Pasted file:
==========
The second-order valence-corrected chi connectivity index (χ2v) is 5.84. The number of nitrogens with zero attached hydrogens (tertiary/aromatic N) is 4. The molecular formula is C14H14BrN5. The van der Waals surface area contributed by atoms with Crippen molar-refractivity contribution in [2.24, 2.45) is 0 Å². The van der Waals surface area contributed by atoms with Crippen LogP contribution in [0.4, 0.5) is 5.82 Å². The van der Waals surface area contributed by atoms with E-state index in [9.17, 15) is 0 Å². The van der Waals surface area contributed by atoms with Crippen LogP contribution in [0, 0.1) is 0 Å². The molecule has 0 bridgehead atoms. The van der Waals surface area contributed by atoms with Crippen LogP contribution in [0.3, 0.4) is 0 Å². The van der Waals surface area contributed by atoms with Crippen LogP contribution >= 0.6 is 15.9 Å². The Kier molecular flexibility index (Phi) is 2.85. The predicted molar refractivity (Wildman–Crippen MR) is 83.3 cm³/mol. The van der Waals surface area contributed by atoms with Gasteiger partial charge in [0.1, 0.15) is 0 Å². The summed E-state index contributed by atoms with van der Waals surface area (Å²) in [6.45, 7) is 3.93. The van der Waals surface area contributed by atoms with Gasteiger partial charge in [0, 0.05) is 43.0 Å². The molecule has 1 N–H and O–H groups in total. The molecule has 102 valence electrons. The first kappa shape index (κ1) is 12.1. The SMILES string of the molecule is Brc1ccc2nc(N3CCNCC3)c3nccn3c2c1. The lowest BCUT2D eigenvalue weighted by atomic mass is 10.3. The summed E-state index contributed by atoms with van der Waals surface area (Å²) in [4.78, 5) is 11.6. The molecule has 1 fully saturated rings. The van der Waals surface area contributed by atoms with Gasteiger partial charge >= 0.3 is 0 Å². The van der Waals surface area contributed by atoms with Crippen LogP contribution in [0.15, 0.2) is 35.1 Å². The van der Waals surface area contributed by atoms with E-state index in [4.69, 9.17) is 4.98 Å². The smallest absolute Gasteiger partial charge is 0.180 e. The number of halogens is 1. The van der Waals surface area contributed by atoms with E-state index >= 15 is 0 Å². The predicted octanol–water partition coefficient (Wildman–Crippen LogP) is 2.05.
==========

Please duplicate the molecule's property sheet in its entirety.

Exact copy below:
The second-order valence-corrected chi connectivity index (χ2v) is 5.84. The number of nitrogens with zero attached hydrogens (tertiary/aromatic N) is 4. The molecular formula is C14H14BrN5. The van der Waals surface area contributed by atoms with Crippen molar-refractivity contribution in [2.24, 2.45) is 0 Å². The van der Waals surface area contributed by atoms with Crippen LogP contribution in [0.4, 0.5) is 5.82 Å². The van der Waals surface area contributed by atoms with E-state index in [9.17, 15) is 0 Å². The van der Waals surface area contributed by atoms with Crippen LogP contribution in [0, 0.1) is 0 Å². The molecule has 0 bridgehead atoms. The van der Waals surface area contributed by atoms with Crippen LogP contribution in [0.3, 0.4) is 0 Å². The van der Waals surface area contributed by atoms with Crippen LogP contribution >= 0.6 is 15.9 Å². The Kier molecular flexibility index (Phi) is 2.85. The predicted molar refractivity (Wildman–Crippen MR) is 83.3 cm³/mol. The van der Waals surface area contributed by atoms with Gasteiger partial charge in [0.1, 0.15) is 0 Å². The summed E-state index contributed by atoms with van der Waals surface area (Å²) in [6.45, 7) is 3.93. The van der Waals surface area contributed by atoms with Gasteiger partial charge in [0, 0.05) is 43.0 Å². The molecule has 1 N–H and O–H groups in total. The molecule has 102 valence electrons. The first kappa shape index (κ1) is 12.1. The SMILES string of the molecule is Brc1ccc2nc(N3CCNCC3)c3nccn3c2c1. The lowest BCUT2D eigenvalue weighted by atomic mass is 10.3. The summed E-state index contributed by atoms with van der Waals surface area (Å²) in [4.78, 5) is 11.6. The molecule has 1 fully saturated rings. The van der Waals surface area contributed by atoms with Gasteiger partial charge >= 0.3 is 0 Å². The van der Waals surface area contributed by atoms with Crippen LogP contribution in [0.15, 0.2) is 35.1 Å². The van der Waals surface area contributed by atoms with E-state index in [4.69, 9.17) is 4.98 Å². The smallest absolute Gasteiger partial charge is 0.180 e. The number of halogens is 1. The van der Waals surface area contributed by atoms with E-state index >= 15 is 0 Å². The predicted octanol–water partition coefficient (Wildman–Crippen LogP) is 2.05.